Nigerian Celebrities Remember Fela After 20 Years

Fela is Nigeria’s most celebrated music icon, he was well known of his afrobeat style of music, regarded as Nigeria’s king of Afro-Beat music.

Born on 15th of October 1938, and passed away on 2nd August, 1992. Fela’s elder brother, Prof. Olikoye Ransome-Kuti, a former Minister of Health, confirmed the late icon’s death from complications related to HIV and AIDS
Today marks exactly 20years after his demise and many Nigerians and celebrities share their thoughts about him after these years.

Read below.

Segun Arinze (Nollywood veteran Actor) express his feelings; he took to his social media handle to share this:

He is a great icon and till date, his music still stands relevant. Most of those things he said in all his songs are prevalent till date. 

“He was like a prophet but as the saying goes, a ‘prophet is not respected in his home town. That played out in his life. 

“We still hope the society would continue to imbibe the messages he left behind for the much needed change to come,’’ 

“Fela started passing messages before other activists started using music to propagate worthy and good causes. 

“And of course, he was recognised by the government, people and the society. Fela was great, we can never forget him in Nigeria, Africa and the world stage,” 

Nobel Laureate Wole Soyinka decides to Pen down a lovely tribute as he reminisce the death of his younger cousin.

He took to his Instagram page to share this:

The news came on my portable radio and it sounded so strange, a floating contradiction that was at once detached from, yet infused with the world from which I had myself just earned a lover’s rebuff. My young cousin, the ‘ abàmì èdá ‘ that the world knew as Fela, was dead. He had not yet attained his sixtieth year.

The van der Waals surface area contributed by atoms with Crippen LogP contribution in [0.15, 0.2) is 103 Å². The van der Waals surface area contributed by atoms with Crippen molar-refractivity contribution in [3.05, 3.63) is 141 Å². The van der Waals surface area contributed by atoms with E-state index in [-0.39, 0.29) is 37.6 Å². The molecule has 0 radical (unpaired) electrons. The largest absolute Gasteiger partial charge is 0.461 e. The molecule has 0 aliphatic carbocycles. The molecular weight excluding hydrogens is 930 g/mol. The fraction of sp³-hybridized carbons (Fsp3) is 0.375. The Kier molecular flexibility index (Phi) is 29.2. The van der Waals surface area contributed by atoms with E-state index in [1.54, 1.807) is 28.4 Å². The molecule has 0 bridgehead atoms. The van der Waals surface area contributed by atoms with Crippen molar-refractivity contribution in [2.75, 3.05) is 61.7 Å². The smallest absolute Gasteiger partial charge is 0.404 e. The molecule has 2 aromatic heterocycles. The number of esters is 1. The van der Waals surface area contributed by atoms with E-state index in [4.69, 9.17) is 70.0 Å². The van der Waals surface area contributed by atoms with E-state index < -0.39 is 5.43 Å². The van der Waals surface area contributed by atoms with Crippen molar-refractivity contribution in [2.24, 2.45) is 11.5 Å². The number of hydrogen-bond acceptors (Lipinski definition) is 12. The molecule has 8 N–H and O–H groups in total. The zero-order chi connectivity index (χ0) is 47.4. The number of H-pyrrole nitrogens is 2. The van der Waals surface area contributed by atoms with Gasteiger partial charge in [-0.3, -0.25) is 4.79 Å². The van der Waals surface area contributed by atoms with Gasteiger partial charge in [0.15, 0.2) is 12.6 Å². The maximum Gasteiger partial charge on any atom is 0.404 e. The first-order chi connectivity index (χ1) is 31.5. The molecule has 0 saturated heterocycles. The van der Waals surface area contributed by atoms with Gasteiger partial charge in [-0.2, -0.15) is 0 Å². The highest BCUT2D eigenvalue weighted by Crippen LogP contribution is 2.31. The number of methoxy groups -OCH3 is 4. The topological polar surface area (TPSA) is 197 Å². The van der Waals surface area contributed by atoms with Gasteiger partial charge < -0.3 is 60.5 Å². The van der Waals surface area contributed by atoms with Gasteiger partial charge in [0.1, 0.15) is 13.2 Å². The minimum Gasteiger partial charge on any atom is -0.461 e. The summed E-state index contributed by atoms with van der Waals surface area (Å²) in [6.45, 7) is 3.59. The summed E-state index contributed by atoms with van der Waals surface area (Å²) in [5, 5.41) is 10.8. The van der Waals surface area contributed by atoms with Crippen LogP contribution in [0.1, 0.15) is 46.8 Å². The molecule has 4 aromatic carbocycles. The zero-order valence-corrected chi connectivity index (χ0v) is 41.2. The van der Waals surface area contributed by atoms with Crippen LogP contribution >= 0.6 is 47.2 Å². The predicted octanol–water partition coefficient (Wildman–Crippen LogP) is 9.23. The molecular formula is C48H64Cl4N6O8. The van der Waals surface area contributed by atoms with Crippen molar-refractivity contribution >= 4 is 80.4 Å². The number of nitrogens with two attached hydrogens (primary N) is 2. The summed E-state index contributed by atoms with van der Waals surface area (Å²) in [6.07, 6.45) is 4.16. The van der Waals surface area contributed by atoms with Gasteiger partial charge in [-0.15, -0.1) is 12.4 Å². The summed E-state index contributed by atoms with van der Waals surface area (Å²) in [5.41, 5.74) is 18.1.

A naked torso over spangled pants, over which a saxophone or microphone would oscillate on stage, receiving guests or journalists in underpants while running down a tune from his head, in the open courtyard at rehearsals or in any space where he held court – all constituted the trademark of his unyielding non-conformism. 

Far more revealing than such skimpy attire, however, was his skin-taut skull and bulging eyes, permanently bloodshot from an indifferent sleeping routine and a dense smoke diffusion. His singing voice was raspy, not intended to entice but arrest with trenchant messages. Sparse and lithe, Fela leaped about the stage like a brown, scalded cat, whose miaow was a rustle of riffs eased from a saxophone that often seemed better maintained than his own body. 

Fela loved to buck the system. His music, too many was both salvation and echo of their anguish, frustrations and suppressed aggression. 

The black race was the beginning and end of knowledge and wisdom, his life mission, to effect a mental and physical liberation of the race. It struck me as a kind of portent – that it was while visiting this distant outpost of my home, Abéòkúta, in Westmoreland, propelled – but quite soberly, objectively – by thoughts of death of that other musician member of my family – the irrepressible maverick, Fela Anikulapo-Kuti.”

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